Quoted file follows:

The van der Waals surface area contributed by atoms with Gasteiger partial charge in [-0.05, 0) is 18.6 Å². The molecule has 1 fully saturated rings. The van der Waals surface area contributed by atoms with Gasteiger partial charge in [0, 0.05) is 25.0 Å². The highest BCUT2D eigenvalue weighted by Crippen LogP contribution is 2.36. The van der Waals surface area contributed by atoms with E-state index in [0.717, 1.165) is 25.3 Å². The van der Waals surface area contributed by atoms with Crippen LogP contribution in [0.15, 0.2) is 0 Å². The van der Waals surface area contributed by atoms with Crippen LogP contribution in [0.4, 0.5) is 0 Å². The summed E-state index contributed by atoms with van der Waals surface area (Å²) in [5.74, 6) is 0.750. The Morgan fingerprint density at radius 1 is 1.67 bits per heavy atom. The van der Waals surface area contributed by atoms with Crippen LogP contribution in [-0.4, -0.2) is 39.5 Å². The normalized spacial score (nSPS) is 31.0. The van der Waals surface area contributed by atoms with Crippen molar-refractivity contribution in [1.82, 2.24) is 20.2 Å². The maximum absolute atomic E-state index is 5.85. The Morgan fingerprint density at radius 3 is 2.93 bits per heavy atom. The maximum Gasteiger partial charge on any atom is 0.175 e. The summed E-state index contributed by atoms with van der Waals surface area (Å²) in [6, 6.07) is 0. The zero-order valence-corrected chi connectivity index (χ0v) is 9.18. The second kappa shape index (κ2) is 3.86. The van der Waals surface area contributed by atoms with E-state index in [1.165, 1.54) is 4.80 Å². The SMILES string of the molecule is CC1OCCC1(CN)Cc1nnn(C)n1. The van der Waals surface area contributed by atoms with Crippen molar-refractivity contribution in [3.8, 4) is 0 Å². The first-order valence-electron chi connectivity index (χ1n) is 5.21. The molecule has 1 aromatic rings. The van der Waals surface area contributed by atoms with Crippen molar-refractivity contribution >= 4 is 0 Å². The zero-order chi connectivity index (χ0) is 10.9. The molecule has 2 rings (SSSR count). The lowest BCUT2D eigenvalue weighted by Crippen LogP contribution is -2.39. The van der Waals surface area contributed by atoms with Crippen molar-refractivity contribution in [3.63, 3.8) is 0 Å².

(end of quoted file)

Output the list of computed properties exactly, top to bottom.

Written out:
The van der Waals surface area contributed by atoms with Gasteiger partial charge in [-0.05, 0) is 18.6 Å². The molecule has 1 fully saturated rings. The van der Waals surface area contributed by atoms with Gasteiger partial charge in [0, 0.05) is 25.0 Å². The highest BCUT2D eigenvalue weighted by Crippen LogP contribution is 2.36. The van der Waals surface area contributed by atoms with E-state index in [0.717, 1.165) is 25.3 Å². The van der Waals surface area contributed by atoms with Crippen LogP contribution in [0.15, 0.2) is 0 Å². The van der Waals surface area contributed by atoms with Crippen LogP contribution in [0.4, 0.5) is 0 Å². The summed E-state index contributed by atoms with van der Waals surface area (Å²) in [5.74, 6) is 0.750. The Morgan fingerprint density at radius 1 is 1.67 bits per heavy atom. The van der Waals surface area contributed by atoms with Crippen LogP contribution in [-0.4, -0.2) is 39.5 Å². The normalized spacial score (nSPS) is 31.0. The van der Waals surface area contributed by atoms with Crippen molar-refractivity contribution in [1.82, 2.24) is 20.2 Å². The maximum absolute atomic E-state index is 5.85. The Morgan fingerprint density at radius 3 is 2.93 bits per heavy atom. The maximum Gasteiger partial charge on any atom is 0.175 e. The summed E-state index contributed by atoms with van der Waals surface area (Å²) in [6, 6.07) is 0. The zero-order valence-corrected chi connectivity index (χ0v) is 9.18. The second kappa shape index (κ2) is 3.86. The van der Waals surface area contributed by atoms with E-state index in [1.165, 1.54) is 4.80 Å². The SMILES string of the molecule is CC1OCCC1(CN)Cc1nnn(C)n1. The van der Waals surface area contributed by atoms with Crippen molar-refractivity contribution in [3.8, 4) is 0 Å². The first-order valence-electron chi connectivity index (χ1n) is 5.21. The molecule has 1 aromatic rings. The van der Waals surface area contributed by atoms with Crippen molar-refractivity contribution >= 4 is 0 Å². The zero-order chi connectivity index (χ0) is 10.9. The molecule has 2 rings (SSSR count). The lowest BCUT2D eigenvalue weighted by Crippen LogP contribution is -2.39. The van der Waals surface area contributed by atoms with Crippen molar-refractivity contribution in [3.63, 3.8) is 0 Å².